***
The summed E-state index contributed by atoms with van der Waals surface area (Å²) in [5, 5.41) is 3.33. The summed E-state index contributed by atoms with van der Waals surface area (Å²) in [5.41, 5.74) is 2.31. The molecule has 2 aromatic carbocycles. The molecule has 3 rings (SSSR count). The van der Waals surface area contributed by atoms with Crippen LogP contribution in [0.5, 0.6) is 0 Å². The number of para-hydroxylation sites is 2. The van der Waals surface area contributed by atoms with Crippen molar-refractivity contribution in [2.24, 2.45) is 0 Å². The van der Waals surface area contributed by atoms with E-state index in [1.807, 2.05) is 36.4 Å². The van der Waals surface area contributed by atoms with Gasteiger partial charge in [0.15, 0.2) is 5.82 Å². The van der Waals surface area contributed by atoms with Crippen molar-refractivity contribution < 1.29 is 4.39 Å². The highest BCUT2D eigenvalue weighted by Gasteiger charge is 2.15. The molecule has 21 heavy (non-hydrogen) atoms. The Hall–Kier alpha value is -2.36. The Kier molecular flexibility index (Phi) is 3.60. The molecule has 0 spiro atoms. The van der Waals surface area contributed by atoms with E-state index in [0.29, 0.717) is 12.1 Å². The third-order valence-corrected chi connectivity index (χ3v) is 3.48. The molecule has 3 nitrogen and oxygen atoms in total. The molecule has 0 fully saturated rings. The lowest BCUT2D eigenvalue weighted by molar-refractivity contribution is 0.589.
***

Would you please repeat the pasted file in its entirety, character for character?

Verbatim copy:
The summed E-state index contributed by atoms with van der Waals surface area (Å²) in [5, 5.41) is 3.33. The summed E-state index contributed by atoms with van der Waals surface area (Å²) in [5.41, 5.74) is 2.31. The molecule has 2 aromatic carbocycles. The molecule has 3 rings (SSSR count). The van der Waals surface area contributed by atoms with Crippen LogP contribution in [0.5, 0.6) is 0 Å². The number of para-hydroxylation sites is 2. The van der Waals surface area contributed by atoms with Crippen molar-refractivity contribution in [2.24, 2.45) is 0 Å². The van der Waals surface area contributed by atoms with E-state index in [1.807, 2.05) is 36.4 Å². The van der Waals surface area contributed by atoms with Gasteiger partial charge in [0.15, 0.2) is 5.82 Å². The van der Waals surface area contributed by atoms with Crippen molar-refractivity contribution < 1.29 is 4.39 Å². The highest BCUT2D eigenvalue weighted by Gasteiger charge is 2.15. The molecule has 21 heavy (non-hydrogen) atoms. The Hall–Kier alpha value is -2.36. The Kier molecular flexibility index (Phi) is 3.60. The molecule has 0 spiro atoms. The van der Waals surface area contributed by atoms with E-state index in [0.29, 0.717) is 12.1 Å². The third-order valence-corrected chi connectivity index (χ3v) is 3.48. The molecule has 3 nitrogen and oxygen atoms in total. The molecule has 0 fully saturated rings. The lowest BCUT2D eigenvalue weighted by molar-refractivity contribution is 0.589.